Even though one could reasonably summarize all these experiences as me being a victim (of identity theft, unreasonable behavior, others’ lack of self-belief, etc.), I have never and will never see myself as a victim of any of it. Rather, I see myself as a learner. I thank those people every day for showing me the extent human beings that are not only misaligned but feel inferior are willing to go. In my particular case, this is a very informative lesson as I’ve never known what it’s like to feel inferior in any capacity, mentally, physically, or otherwise. As someone who doesn’t know anything else, it’s taken other close friends of mine to point out that this is uncommon, especially in childhood. In my childhood, I had not one single feeling of inferiority. Of course, nothing is perfect. I had periods of self-improvement during which I was not yet able to do something I knew I could do or had something in my mind that I could not yet execute which was very challenging to me. But I have never felt inferior in my youth or adulthood. As a result of not feeling inferior, I’ve never felt the need to prove or validate myself to another person or entity. I am respectful of culture and norms, but I’ve never felt that I have to prove I’m as good or better than anything/anyone else. In my experience, when people I know see this quality, they respond in one of two ways. They either remark on how unique it is and pay homage to my parents and upbringing that helped me develop that way, or they take it almost personally as if it’s a challenge to their sense of security within themselves or that I think I’m superior. I don’t believe in the idea of being better or worse than another person. Just as I’ve never felt inferior, I’ve never felt superior. That metric is not part of how I think. Therefore, when individuals have taken action to appropriate my likeness and work, while I consider the moral implications of taking something that belongs to someone else, on a personal level, I have a dispassionate point of view of the human behavior and consider myself a student of it, not a victim. These actions of appropriation are the same attributes that Elizabeth Holmes has showcased on a public scale. Therefore, the public nature of her actions seems much worse than when one attempts these things privately, but they are essentially the same.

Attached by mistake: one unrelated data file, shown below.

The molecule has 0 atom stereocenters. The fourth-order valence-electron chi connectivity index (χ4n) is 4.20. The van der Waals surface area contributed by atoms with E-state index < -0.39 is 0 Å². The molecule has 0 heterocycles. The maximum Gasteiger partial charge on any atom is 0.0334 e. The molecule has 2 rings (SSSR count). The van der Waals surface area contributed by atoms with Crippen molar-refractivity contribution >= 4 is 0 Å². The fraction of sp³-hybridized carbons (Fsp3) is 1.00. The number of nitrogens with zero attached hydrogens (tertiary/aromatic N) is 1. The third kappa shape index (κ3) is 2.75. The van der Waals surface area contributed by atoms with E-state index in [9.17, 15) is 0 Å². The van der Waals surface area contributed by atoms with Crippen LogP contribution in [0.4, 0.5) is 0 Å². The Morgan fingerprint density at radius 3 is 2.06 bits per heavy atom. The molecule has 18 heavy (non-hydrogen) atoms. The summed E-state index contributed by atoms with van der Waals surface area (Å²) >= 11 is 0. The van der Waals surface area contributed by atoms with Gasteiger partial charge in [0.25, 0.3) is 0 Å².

The irony of self-righteousness — which affects all of us — is that when I ask any of these people what they think of Elizabeth Holmes, they’re the first ones to crucify her without thought, as if any of us are so different and separated from errors in judgment. Daily self-evaluation reveals that we’re not separate from or as distant as we think we are from errors in judgment. Evaluation of oneself begets less criticism toward others when one realizes how similarly flawed we all are, especially when it involves power and things we think we may get away with without others knowing. No one in life, whether good or not-so-good, goes into a situation prepared or anticipating to be publicly humiliated, have their character assassinated in the media, or looked down upon in any public space. No one — even those who we deem the “worst person in the world” — makes any decisions thinking they’ll ever be in that position.